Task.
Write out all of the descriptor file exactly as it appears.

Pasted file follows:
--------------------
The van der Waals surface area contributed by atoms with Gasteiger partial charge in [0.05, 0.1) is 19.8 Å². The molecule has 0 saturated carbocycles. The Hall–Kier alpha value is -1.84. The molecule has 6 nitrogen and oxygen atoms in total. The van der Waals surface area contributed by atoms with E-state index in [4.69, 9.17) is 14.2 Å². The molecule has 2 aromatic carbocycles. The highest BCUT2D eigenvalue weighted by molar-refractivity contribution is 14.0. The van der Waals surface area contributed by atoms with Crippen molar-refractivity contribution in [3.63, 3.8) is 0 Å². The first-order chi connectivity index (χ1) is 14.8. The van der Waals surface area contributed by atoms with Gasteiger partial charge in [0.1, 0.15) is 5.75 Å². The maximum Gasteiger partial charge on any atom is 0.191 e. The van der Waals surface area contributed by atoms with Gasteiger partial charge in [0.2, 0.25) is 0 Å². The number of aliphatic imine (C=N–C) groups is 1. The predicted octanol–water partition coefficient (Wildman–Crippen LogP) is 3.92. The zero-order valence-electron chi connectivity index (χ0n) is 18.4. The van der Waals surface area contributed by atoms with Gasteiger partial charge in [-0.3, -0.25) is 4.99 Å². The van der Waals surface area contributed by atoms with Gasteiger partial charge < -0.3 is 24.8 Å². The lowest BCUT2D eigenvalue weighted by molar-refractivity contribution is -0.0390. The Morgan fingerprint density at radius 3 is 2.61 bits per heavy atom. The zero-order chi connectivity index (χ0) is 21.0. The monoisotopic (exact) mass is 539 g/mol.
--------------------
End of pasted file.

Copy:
The van der Waals surface area contributed by atoms with Gasteiger partial charge in [0.05, 0.1) is 19.8 Å². The molecule has 0 saturated carbocycles. The Hall–Kier alpha value is -1.84. The molecule has 6 nitrogen and oxygen atoms in total. The van der Waals surface area contributed by atoms with E-state index in [4.69, 9.17) is 14.2 Å². The molecule has 2 aromatic carbocycles. The highest BCUT2D eigenvalue weighted by molar-refractivity contribution is 14.0. The van der Waals surface area contributed by atoms with Crippen molar-refractivity contribution in [3.63, 3.8) is 0 Å². The first-order chi connectivity index (χ1) is 14.8. The van der Waals surface area contributed by atoms with Gasteiger partial charge in [0.1, 0.15) is 5.75 Å². The maximum Gasteiger partial charge on any atom is 0.191 e. The van der Waals surface area contributed by atoms with Gasteiger partial charge in [0.2, 0.25) is 0 Å². The number of aliphatic imine (C=N–C) groups is 1. The predicted octanol–water partition coefficient (Wildman–Crippen LogP) is 3.92. The zero-order valence-electron chi connectivity index (χ0n) is 18.4. The van der Waals surface area contributed by atoms with Gasteiger partial charge in [-0.3, -0.25) is 4.99 Å². The van der Waals surface area contributed by atoms with Gasteiger partial charge < -0.3 is 24.8 Å². The lowest BCUT2D eigenvalue weighted by molar-refractivity contribution is -0.0390. The Morgan fingerprint density at radius 3 is 2.61 bits per heavy atom. The zero-order chi connectivity index (χ0) is 21.0. The monoisotopic (exact) mass is 539 g/mol.